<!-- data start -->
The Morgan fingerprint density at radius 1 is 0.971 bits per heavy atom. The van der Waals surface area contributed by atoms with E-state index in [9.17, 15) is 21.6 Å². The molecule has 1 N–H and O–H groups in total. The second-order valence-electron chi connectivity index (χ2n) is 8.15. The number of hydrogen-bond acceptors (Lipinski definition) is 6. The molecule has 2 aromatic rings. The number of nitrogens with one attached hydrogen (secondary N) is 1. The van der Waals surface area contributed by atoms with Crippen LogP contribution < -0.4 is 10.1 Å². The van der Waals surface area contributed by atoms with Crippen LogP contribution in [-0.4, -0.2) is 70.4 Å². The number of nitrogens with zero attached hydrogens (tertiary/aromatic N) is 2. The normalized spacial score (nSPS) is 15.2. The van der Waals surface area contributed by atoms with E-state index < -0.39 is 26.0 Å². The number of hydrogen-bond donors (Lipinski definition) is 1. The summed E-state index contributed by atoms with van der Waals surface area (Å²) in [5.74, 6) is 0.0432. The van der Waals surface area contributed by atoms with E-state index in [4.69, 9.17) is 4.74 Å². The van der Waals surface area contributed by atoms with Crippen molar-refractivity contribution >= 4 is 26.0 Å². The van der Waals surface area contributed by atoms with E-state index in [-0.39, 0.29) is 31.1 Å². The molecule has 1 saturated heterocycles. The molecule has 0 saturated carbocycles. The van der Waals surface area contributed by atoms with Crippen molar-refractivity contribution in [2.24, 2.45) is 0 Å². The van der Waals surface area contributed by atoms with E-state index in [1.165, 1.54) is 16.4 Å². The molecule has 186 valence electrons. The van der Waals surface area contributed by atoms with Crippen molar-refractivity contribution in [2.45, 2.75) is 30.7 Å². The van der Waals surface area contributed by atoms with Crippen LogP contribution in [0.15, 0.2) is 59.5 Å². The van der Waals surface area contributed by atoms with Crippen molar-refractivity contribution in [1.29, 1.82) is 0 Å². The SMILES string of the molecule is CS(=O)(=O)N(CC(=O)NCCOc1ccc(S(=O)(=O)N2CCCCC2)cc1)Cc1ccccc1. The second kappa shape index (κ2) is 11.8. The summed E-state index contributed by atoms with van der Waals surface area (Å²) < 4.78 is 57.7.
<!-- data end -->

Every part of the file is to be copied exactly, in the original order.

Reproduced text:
The Morgan fingerprint density at radius 1 is 0.971 bits per heavy atom. The van der Waals surface area contributed by atoms with E-state index in [9.17, 15) is 21.6 Å². The molecule has 1 N–H and O–H groups in total. The second-order valence-electron chi connectivity index (χ2n) is 8.15. The number of hydrogen-bond acceptors (Lipinski definition) is 6. The molecule has 2 aromatic rings. The number of nitrogens with one attached hydrogen (secondary N) is 1. The van der Waals surface area contributed by atoms with Crippen LogP contribution < -0.4 is 10.1 Å². The van der Waals surface area contributed by atoms with Crippen LogP contribution in [-0.4, -0.2) is 70.4 Å². The number of nitrogens with zero attached hydrogens (tertiary/aromatic N) is 2. The normalized spacial score (nSPS) is 15.2. The van der Waals surface area contributed by atoms with E-state index < -0.39 is 26.0 Å². The number of hydrogen-bond donors (Lipinski definition) is 1. The summed E-state index contributed by atoms with van der Waals surface area (Å²) in [5.74, 6) is 0.0432. The van der Waals surface area contributed by atoms with E-state index in [4.69, 9.17) is 4.74 Å². The van der Waals surface area contributed by atoms with Crippen molar-refractivity contribution >= 4 is 26.0 Å². The van der Waals surface area contributed by atoms with E-state index in [-0.39, 0.29) is 31.1 Å². The molecule has 1 saturated heterocycles. The molecule has 0 saturated carbocycles. The van der Waals surface area contributed by atoms with Crippen molar-refractivity contribution in [2.24, 2.45) is 0 Å². The van der Waals surface area contributed by atoms with E-state index in [1.165, 1.54) is 16.4 Å². The molecule has 186 valence electrons. The van der Waals surface area contributed by atoms with Crippen molar-refractivity contribution in [2.45, 2.75) is 30.7 Å². The van der Waals surface area contributed by atoms with Crippen LogP contribution in [0.15, 0.2) is 59.5 Å². The van der Waals surface area contributed by atoms with Crippen molar-refractivity contribution in [1.29, 1.82) is 0 Å². The SMILES string of the molecule is CS(=O)(=O)N(CC(=O)NCCOc1ccc(S(=O)(=O)N2CCCCC2)cc1)Cc1ccccc1. The second kappa shape index (κ2) is 11.8. The summed E-state index contributed by atoms with van der Waals surface area (Å²) < 4.78 is 57.7.